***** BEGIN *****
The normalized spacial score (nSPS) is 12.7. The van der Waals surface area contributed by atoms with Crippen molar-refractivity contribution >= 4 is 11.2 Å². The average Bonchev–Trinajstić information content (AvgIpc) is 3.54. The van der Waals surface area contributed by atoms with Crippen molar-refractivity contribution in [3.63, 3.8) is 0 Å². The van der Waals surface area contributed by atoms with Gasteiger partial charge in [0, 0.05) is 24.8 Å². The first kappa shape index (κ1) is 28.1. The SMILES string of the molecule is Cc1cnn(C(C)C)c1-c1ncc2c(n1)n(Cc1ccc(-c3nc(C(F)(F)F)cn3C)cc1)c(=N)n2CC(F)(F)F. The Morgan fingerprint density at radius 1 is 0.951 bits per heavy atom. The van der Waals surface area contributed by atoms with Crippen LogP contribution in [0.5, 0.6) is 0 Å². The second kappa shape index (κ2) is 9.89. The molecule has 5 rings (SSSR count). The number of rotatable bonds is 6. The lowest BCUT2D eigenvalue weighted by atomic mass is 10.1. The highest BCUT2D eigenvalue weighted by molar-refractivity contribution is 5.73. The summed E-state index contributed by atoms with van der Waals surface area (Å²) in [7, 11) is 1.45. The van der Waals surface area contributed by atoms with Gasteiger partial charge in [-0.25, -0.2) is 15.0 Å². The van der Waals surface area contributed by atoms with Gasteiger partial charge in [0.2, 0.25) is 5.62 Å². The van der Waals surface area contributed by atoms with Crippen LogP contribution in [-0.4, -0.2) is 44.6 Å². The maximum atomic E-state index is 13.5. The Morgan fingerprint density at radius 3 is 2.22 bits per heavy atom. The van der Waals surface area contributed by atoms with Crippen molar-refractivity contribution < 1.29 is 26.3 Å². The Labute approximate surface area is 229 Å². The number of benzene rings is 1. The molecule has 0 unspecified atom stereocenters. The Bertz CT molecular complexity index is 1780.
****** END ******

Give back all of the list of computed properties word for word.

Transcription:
The normalized spacial score (nSPS) is 12.7. The van der Waals surface area contributed by atoms with Crippen molar-refractivity contribution >= 4 is 11.2 Å². The average Bonchev–Trinajstić information content (AvgIpc) is 3.54. The van der Waals surface area contributed by atoms with Crippen molar-refractivity contribution in [3.63, 3.8) is 0 Å². The van der Waals surface area contributed by atoms with Gasteiger partial charge in [0, 0.05) is 24.8 Å². The first kappa shape index (κ1) is 28.1. The SMILES string of the molecule is Cc1cnn(C(C)C)c1-c1ncc2c(n1)n(Cc1ccc(-c3nc(C(F)(F)F)cn3C)cc1)c(=N)n2CC(F)(F)F. The Morgan fingerprint density at radius 1 is 0.951 bits per heavy atom. The van der Waals surface area contributed by atoms with Crippen LogP contribution in [0.5, 0.6) is 0 Å². The second kappa shape index (κ2) is 9.89. The molecule has 5 rings (SSSR count). The number of rotatable bonds is 6. The lowest BCUT2D eigenvalue weighted by atomic mass is 10.1. The highest BCUT2D eigenvalue weighted by molar-refractivity contribution is 5.73. The summed E-state index contributed by atoms with van der Waals surface area (Å²) in [7, 11) is 1.45. The van der Waals surface area contributed by atoms with Gasteiger partial charge in [-0.25, -0.2) is 15.0 Å². The van der Waals surface area contributed by atoms with Gasteiger partial charge in [0.2, 0.25) is 5.62 Å². The van der Waals surface area contributed by atoms with Crippen LogP contribution in [-0.4, -0.2) is 44.6 Å². The maximum atomic E-state index is 13.5. The Morgan fingerprint density at radius 3 is 2.22 bits per heavy atom. The van der Waals surface area contributed by atoms with Crippen molar-refractivity contribution < 1.29 is 26.3 Å². The Labute approximate surface area is 229 Å². The number of benzene rings is 1. The molecule has 0 unspecified atom stereocenters. The Bertz CT molecular complexity index is 1780.